Women Have a Place in the Church
By Hannah Harrison
What is a woman or little girl worth? Some say the world, others say justice, but I say: a voice. In a world where darkness is encroaching on everything holy, we’re seeing more and more women afraid to speak out about their unique struggles in the church. If we’re not careful, we’ll have ourselves to blame.
As women sit on church pews worshipping, often we have a sense of longing and a desire to share what the Lord is doing in our lives or how we are hurting. But in some churches, we are disregarded as unimportant and unworthy of being heard, as if we are somehow second-class citizens of heaven.
When Christian sisters are ignored and overlooked, the church suffers. The God who works through its male members is the same God who works in its female members, and it’s time we as the body of Christ began listening.
Women in 1 Corinthians
Paul was a man who bore many hardships for the cause of Christ. But one thing many people note about Paul is his treatment of women and how they should act in a church setting. In his letters (1 Corinthians especially) we can better identify how the role of women affects the church and why they are important.
In 1 Corinthians 1:11, Paul says, “My brothers and sisters, some from Chloe’s household have informed me that there are quarrels among you.”
We see Paul is reading a letter from a woman’s household and cares about what she has to say. When Paul begins looking into the quarrels and how the people of Corinth are mistreating Scripture, he is quick to address the bigger issue.
He continues by saying, “What I mean is this: one of you says, ‘I follow Paul’; another, ‘I follow Apollos’; another, ‘I follow Cephas’; still another, ‘I follow Christ.’ Is Christ divided? Was Paul crucified for you? Were you baptized in the name of Paul?” (12-13).
Posing the question at the beginning of the book, the most important person to follow is Christ, not Paul himself.
We continue seeing the impact of Chloe’s letter, as it is displayed 1 Corinthians 14:34. “Women should remain silent in the churches. They are not allowed to speak, but must be in submission, as the law says.”
This verse is a treasure trove for those wanting to put women “in their place.”
When looking into Paul’s position, we can see he was addressing specific churches in Corinth. The women in the church were eager to learn and were questioning the leaders to the point of disruption. By “silencing” them in this setting, Paul was opening up the floor for the speaker to proceed without interruption.
This verse was not stating that women were to remain silent throughout their entire involvement with the church. Throughout Paul’s journeys, he encountered many women who prayed for, encouraged and helped him in his ministry (Philippians 4:1-2). If he truly believed women were to be silent in the doings of the church, do you believe he would have allowed females to participate in his ministry?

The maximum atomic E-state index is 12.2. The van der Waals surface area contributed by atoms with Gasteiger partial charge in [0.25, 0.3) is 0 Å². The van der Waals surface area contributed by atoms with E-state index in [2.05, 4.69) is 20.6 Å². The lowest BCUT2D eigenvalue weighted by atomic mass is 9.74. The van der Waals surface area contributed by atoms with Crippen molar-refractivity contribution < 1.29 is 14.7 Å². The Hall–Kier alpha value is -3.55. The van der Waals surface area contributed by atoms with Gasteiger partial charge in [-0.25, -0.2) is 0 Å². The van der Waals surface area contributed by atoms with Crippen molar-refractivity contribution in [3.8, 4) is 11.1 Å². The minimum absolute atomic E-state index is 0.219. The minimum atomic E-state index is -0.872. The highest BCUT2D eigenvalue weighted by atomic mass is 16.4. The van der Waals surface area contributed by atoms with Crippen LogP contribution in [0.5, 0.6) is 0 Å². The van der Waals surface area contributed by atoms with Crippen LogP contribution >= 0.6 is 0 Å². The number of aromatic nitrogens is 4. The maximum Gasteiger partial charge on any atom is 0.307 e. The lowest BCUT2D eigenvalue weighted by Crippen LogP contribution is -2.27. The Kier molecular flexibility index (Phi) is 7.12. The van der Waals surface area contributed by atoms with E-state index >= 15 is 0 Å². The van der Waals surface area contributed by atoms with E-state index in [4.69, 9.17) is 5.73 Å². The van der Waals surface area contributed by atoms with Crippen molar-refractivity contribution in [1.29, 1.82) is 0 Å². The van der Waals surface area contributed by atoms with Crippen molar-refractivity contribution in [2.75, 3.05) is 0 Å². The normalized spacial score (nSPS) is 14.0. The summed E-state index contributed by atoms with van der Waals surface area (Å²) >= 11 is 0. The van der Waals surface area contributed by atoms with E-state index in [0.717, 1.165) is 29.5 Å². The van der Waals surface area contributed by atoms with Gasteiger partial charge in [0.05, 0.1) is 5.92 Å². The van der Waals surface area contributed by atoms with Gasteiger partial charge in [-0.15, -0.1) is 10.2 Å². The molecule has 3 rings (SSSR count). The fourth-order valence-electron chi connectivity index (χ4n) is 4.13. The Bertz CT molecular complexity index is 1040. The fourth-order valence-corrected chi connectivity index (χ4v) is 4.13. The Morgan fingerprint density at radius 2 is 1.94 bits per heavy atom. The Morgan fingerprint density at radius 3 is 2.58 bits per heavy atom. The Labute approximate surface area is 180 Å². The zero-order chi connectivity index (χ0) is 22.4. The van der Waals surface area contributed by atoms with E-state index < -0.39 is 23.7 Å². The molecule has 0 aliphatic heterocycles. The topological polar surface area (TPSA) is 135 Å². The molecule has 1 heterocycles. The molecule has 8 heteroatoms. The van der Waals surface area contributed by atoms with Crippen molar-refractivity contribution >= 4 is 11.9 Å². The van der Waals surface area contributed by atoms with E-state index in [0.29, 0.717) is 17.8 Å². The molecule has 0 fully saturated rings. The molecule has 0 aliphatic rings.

The Real Issue
Unfortunately, hundreds of years after Paul’s visit to Corinth, some pastors still believe women can’t be used in the ministry of the church. They believe women’s gifts and callings are irrelevant to the spread of the gospel.
Churches need to understand what they are doing when they tell a woman to remain silent.
They’re ruining her safety.
The church has to realize that we are living in an age where we need to raise warriors who know their faith and belief in the Lord.
We are losing the battle when it comes to understanding and defending the true worth of women and young girls. As we sit in our comfortable pews, the weakest and neediest are sitting close by crying inwardly for justice.
Out of every 1,000 rapes, 995 will go unreported. Why? These women are ashamed. As the world points fingers at the victim, shaming them and declaring they are the reason it happened, the church should be a place to come and openly discuss what’s happening in their life.
When churches deny the ministry of women ministering to other women, they are depriving women of the proper teaching needed to help them define themselves in the world.
Titus 2 declares that older women should teach the younger generations and lead as an example. How can they do that if not given the opportunity in the church? Simply put, the Lord grants women unique abilities and passions and allows them to attribute to certain testimonies a man may not be able.
Currently, there is a war over whether women should be able to teach, be missionaries, or even be able to pray in front of men. Certainly, there are bigger battles to fight. However, disregarding women’s callings and not giving them the security to speak is negatively affecting the health of the church.
We, women, lack training; we lack safety; we lack hope we’re going to come to a point where we have the freedom to share our experience. Instead of fighting a battle against each other, we need to regain the focus of giving the hurting hope.
If we as a church don’t teach women that they are safe and can speak out against abuse, who will?
If we don’t teach them they have freedom in the Lord, who will?
If we don’t show them that it isn’t their fault, who will?
If we don’t train them to be bold women of God, who will?
There is neither Jew nor Gentile, neither slave nor free, nor is there male and female, for you are all one in Christ Jesus (Galatians 3:28).
We are one in Christ, and it’s time we start heeding the call of the Great Commission instead of regarding women who want to serve the Lord as unimportant. Our war isn’t against earthly powers. It is against the realm of darkness. Isn’t it time we stop letting them infiltrate the church?
Brothers and sisters, think of what you were when you were called. Not many of you were wise by human standards; not many were influential; not many were of noble birth. But God chose the foolish things of the world to shame the wise; God chose the weak things of the world to shame the strong (1 Corinthians 1:26-27).